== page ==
Asian stocks fell in muted trading as most global markets were closed for Good Friday and other public holidays
TOKYO — Asian stocks fell in muted trading as most global markets closed for Good Friday and other holidays.
Benchmarks fell in Tokyo, Seoul and Shanghai. Sydney, Manila, Bangkok and Hong Kong were among Asian markets observing public holidays on Friday. US and European markets were also closed.
Closures in major Chinese cities due to coronavirus outbreaks and the war in Ukraine are weighing on sentiment.
“The inflationary effects of the Russian-Ukrainian conflict are now more significant than direct military developments in a market sense. These consequences have created an uncertain environment that could keep investors wary,” Stephen Innes of SPI Asset Management said in a commentary.
“It should be a quiet session given the Good Friday holiday,” he added.
The head of the International Monetary Fund warned on Thursday that Russia’s war on Ukraine was clouding the outlook for most countries and reiterated the danger high inflation poses to the global economy.
Japan’s benchmark Nikkei 225 fell 0.3% to end at 27,093.19. The South Korean Kospi fell 0.8% to 2,696.06. The Shanghai Composite fell 0.5% to 3,211.24.
Investors once again turned their attention to the drama surrounding Tesla founder and CEO Elon Musk and Twitter. Musk offered to buy the social media company for $54.20 per share, two weeks after revealing he had accrued a 9% stake.
Musk has criticized Twitter for failing to uphold free speech principles and said in a regulatory filing that it should be turned into a private company. Twitter’s stock fell 1.7% to $45.08 on Thursday, well below Musk’s offer price.
Markets had a mixed bag of economic data to scrutinize after several hot inflation reports earlier in the week. The US Commerce Department said retail sales rose 0.5% in March, boosted by higher gasoline prices as consumers continued to spend despite high inflation.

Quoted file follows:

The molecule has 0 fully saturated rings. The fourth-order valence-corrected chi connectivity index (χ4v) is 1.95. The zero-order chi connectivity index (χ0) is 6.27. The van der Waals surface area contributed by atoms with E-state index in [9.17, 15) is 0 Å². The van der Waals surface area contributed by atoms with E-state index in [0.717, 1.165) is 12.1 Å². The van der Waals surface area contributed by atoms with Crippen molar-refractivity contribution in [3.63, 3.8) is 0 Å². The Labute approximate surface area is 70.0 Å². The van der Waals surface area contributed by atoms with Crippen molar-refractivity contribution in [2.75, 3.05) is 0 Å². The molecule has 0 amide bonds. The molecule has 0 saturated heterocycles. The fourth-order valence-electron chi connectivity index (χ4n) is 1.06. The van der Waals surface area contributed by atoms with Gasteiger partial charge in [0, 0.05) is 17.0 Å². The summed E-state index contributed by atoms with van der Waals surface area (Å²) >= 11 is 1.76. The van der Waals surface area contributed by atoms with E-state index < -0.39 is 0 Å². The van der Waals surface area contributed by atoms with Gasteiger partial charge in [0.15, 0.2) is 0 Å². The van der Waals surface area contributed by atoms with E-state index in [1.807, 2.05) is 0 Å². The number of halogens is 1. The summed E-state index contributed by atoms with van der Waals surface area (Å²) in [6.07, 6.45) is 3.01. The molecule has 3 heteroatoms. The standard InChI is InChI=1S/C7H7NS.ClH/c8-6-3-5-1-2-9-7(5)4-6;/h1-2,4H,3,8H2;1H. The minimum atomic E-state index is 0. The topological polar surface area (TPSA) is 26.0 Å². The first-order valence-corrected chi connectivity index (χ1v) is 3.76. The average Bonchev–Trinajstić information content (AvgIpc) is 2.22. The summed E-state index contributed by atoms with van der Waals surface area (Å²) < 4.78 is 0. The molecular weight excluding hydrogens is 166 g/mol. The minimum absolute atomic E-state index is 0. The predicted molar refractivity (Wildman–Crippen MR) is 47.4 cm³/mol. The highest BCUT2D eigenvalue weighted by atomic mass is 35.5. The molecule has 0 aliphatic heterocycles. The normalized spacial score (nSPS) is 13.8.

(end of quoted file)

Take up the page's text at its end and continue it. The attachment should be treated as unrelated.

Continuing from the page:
The number of people applying for unemployment benefits rose last week, according to the Labor Department, but remained at a historic low. The data reflects a robust US labor market with near-record job openings and few layoffs.
Inflation remains at its highest level in 40 years in the United States and that forces economists and analysts to closely monitor the reaction of consumers to the rising prices of everything from food to clothing to essence.
In energy trading, benchmark U.S. crude added $2.70 to $106.95 a barrel on Thursday, closing nearly 11% higher for the week. Brent crude, the international standard, gained $2.92 to $111.70 a barrel. Markets were closed on Friday.
In currency trading, the US dollar fell from 125.87 yen to 126.45 Japanese yen. It is hovering at 20-year highs. The euro traded at $1.0817, down from $1.0829.
Yuri Kageyama is on Twitter https://twitter.com/yurikageyama